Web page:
It has been delivered in partnership with West Sussex County Council and was hailed as the ‘first food waste recycling trial in West Sussex’.
A report ahead of the environment committee on Thursday (January 20) says the trial was ‘underpinned by the council’s declaration of a Climate Emergency’.
In addition, The Environment Act – which received royal assent in November – makes councils responsible for collecting food waste separately.
Across West Sussex, food waste made up more than 42 per cent – or more than 12,000 tonnes – of residual waste. Shockingly, more than 8,200 tonnes was identified as ‘edible’ and 21 per cent could have been composted.
What is the food waste trial?
Over the course of the trial, 1,377 properties were invited to take part: the majority are within ‘Birds’ estate, in the Courtwick and Toddington Ward, which came to be known as ‘Area 1’ and the remaining 235 are HMOs and flats in Bayford Row, River Ward, known as ‘Area 2’.
The trial started in May 2021 in Area 1 but was expanded to Area 2 in September.
During the trial, households had weekly food waste and optional absorbent hygiene products (AHP) collections in addition to fortnightly recycling and three-weekly rubbish collections.
The food waste was collected by Biffa, bulked in Ford, and then transported to an anaerobic digester in Basingstoke.
How has the trial progressed?
Residents taking part in the trial were praised for their efforts in reducing food waste that usually ends up in ‘residual’ waste bins.
In Area 1, participation in the trial reached 94 per cent and 86.4 tonnes of food waste was collected.
Each household had an average of 3 kg of food waste collected per week which rose to 4.4 kg during Halloween and the October half term. This was thought to be down to pumpkin waste and children being at home.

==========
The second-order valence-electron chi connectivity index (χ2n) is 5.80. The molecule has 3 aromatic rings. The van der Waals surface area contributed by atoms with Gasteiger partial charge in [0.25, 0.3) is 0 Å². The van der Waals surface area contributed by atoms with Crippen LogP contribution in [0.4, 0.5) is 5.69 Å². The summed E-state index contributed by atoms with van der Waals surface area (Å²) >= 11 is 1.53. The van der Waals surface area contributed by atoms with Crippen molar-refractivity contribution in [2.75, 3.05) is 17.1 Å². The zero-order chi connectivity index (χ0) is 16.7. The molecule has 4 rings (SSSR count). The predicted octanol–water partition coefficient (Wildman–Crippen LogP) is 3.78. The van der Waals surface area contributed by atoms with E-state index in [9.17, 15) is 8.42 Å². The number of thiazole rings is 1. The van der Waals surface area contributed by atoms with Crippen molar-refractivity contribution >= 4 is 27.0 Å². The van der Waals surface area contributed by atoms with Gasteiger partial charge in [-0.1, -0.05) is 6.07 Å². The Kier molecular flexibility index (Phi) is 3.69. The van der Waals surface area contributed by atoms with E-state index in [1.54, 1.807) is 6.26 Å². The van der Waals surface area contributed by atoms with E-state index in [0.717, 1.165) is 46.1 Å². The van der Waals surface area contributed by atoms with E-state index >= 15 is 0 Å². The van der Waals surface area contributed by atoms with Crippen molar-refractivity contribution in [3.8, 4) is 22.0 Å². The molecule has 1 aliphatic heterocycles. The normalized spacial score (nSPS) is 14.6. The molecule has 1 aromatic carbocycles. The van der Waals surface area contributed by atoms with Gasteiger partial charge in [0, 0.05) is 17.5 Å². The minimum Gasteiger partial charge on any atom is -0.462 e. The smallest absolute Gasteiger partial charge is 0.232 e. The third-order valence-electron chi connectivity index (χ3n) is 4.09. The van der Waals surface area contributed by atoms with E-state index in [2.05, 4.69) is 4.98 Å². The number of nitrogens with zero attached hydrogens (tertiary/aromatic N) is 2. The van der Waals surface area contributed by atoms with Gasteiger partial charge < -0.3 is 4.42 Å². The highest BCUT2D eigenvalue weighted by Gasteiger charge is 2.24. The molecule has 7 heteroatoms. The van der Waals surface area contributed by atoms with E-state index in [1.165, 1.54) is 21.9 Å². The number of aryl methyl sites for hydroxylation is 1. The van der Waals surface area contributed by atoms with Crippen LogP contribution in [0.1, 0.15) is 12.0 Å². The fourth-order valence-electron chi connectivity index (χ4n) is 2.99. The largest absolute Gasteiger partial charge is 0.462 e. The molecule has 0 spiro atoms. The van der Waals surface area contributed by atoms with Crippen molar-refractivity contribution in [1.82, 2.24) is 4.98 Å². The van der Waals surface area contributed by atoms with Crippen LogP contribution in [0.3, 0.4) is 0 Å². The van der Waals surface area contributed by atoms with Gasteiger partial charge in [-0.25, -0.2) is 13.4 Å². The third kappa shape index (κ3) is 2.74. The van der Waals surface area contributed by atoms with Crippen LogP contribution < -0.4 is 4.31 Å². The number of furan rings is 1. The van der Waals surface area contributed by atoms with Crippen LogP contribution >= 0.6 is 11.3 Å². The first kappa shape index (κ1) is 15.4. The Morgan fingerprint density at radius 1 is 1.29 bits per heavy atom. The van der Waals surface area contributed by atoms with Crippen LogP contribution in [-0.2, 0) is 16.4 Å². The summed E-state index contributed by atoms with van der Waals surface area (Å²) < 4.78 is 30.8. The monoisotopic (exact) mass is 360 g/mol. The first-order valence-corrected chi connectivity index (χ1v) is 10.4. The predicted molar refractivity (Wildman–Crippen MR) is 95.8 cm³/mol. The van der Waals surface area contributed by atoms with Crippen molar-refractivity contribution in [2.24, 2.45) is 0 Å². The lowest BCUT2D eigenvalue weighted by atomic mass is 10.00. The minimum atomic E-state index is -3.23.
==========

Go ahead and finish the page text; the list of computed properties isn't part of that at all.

Residual waste reduced from more than 590kg per annum at the start of the trial, to just over 365 kg at the end of six months.
In Area 2, participation rose to 86 per cent and 2.1 tonnes of food waste was collected.
Zero loads were rejected suggesting that residents were using their food waste caddies correctly.
But a ‘small amount’ of recycling and food waste was still found within general waste in Area 1.
What about recycling?
Regulations require councils to recycle 50 per cent of their waste by 2020 and 55 per cent by 2025.
Arun currently recycles 42.3 per cent of its waste but, if the food waste collection is made permanent, the council expects to meet the 2025 target (55 per cent) and the target for 2030 (60 per cent).
It is thought that extra staff may be needed as demand on existing council teams has been ‘substantial’ during the trial.
Officers concluded: “The results so far support the assumption that a three weekly residual collection frequency drives the most significant diversion of recyclable materials (dry mixed recycling, food and AHP) from the residual stream. The scheme drives behavioural change, encouraging residents to take more responsibility for segregation of their waste.”
West Sussex picture
Initial data from November 2021 shows the amount of residual waste – or waste that isn’t recycled- for district and borough councils across West Sussex.
Arun tops the list with more than 10 kg per household per week.
This is compared to 7.8 kg in Crawley; 6.2 kg in Adur; 5.9 kg in Worthing and Chichester; 5.8 kg in Horsham; and 5.5 kg in Mid Sussex.
The West Sussex Waste Partnership (WSWP) says this has ‘high carbon’ and ‘high cost’ implications.
Did you take part in the trial? Email us your thoughts and experiences at [email protected]